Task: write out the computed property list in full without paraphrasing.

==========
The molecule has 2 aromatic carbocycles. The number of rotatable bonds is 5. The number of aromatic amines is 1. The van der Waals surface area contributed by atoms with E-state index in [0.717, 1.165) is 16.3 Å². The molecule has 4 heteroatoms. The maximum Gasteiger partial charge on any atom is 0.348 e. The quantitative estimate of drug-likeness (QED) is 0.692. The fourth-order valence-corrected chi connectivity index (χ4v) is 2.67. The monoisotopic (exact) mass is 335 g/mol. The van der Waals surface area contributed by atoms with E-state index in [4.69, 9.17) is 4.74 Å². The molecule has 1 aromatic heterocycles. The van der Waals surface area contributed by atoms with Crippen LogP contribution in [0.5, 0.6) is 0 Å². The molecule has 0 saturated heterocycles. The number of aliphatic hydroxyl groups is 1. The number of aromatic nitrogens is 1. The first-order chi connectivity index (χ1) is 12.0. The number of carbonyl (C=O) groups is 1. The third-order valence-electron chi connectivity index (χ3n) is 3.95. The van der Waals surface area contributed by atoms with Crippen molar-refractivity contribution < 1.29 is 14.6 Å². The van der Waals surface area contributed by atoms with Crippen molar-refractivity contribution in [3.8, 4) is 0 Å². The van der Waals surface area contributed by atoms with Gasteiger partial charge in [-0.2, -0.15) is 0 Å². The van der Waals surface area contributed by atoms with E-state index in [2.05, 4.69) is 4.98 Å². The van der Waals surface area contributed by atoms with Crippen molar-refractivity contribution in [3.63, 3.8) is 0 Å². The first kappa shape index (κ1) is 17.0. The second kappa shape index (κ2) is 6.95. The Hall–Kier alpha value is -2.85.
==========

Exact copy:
The molecule has 2 aromatic carbocycles. The number of rotatable bonds is 5. The number of aromatic amines is 1. The van der Waals surface area contributed by atoms with E-state index in [0.717, 1.165) is 16.3 Å². The molecule has 4 heteroatoms. The maximum Gasteiger partial charge on any atom is 0.348 e. The quantitative estimate of drug-likeness (QED) is 0.692. The fourth-order valence-corrected chi connectivity index (χ4v) is 2.67. The monoisotopic (exact) mass is 335 g/mol. The van der Waals surface area contributed by atoms with E-state index in [4.69, 9.17) is 4.74 Å². The molecule has 1 aromatic heterocycles. The van der Waals surface area contributed by atoms with Crippen LogP contribution in [0.5, 0.6) is 0 Å². The molecule has 0 saturated heterocycles. The number of aliphatic hydroxyl groups is 1. The number of aromatic nitrogens is 1. The first-order chi connectivity index (χ1) is 12.0. The number of carbonyl (C=O) groups is 1. The third-order valence-electron chi connectivity index (χ3n) is 3.95. The van der Waals surface area contributed by atoms with Crippen molar-refractivity contribution < 1.29 is 14.6 Å². The van der Waals surface area contributed by atoms with Crippen molar-refractivity contribution in [3.8, 4) is 0 Å². The van der Waals surface area contributed by atoms with Gasteiger partial charge in [-0.2, -0.15) is 0 Å². The van der Waals surface area contributed by atoms with E-state index in [2.05, 4.69) is 4.98 Å². The van der Waals surface area contributed by atoms with Crippen molar-refractivity contribution in [3.63, 3.8) is 0 Å². The first kappa shape index (κ1) is 17.0. The second kappa shape index (κ2) is 6.95. The Hall–Kier alpha value is -2.85.